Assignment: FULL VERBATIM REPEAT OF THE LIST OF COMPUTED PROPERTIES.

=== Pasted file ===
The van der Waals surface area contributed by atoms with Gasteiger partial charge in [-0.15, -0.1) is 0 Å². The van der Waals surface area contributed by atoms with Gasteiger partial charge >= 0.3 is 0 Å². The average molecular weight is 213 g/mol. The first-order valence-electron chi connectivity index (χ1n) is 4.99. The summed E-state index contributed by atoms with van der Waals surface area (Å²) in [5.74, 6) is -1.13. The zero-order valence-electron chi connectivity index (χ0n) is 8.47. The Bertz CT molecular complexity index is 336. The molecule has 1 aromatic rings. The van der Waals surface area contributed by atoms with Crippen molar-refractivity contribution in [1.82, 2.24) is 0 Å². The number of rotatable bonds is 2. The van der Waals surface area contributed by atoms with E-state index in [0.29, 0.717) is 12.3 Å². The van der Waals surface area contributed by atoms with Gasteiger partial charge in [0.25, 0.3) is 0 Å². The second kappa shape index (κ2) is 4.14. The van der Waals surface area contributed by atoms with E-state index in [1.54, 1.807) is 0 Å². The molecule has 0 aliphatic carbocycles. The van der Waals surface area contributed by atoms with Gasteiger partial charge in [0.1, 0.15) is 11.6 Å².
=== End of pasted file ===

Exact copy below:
The van der Waals surface area contributed by atoms with Gasteiger partial charge in [-0.15, -0.1) is 0 Å². The van der Waals surface area contributed by atoms with Gasteiger partial charge >= 0.3 is 0 Å². The average molecular weight is 213 g/mol. The first-order valence-electron chi connectivity index (χ1n) is 4.99. The summed E-state index contributed by atoms with van der Waals surface area (Å²) in [5.74, 6) is -1.13. The zero-order valence-electron chi connectivity index (χ0n) is 8.47. The Bertz CT molecular complexity index is 336. The molecule has 1 aromatic rings. The van der Waals surface area contributed by atoms with Crippen molar-refractivity contribution in [1.82, 2.24) is 0 Å². The number of rotatable bonds is 2. The van der Waals surface area contributed by atoms with E-state index in [0.29, 0.717) is 12.3 Å². The van der Waals surface area contributed by atoms with Gasteiger partial charge in [0.25, 0.3) is 0 Å². The second kappa shape index (κ2) is 4.14. The van der Waals surface area contributed by atoms with E-state index in [1.54, 1.807) is 0 Å². The molecule has 0 aliphatic carbocycles. The van der Waals surface area contributed by atoms with Gasteiger partial charge in [0.1, 0.15) is 11.6 Å².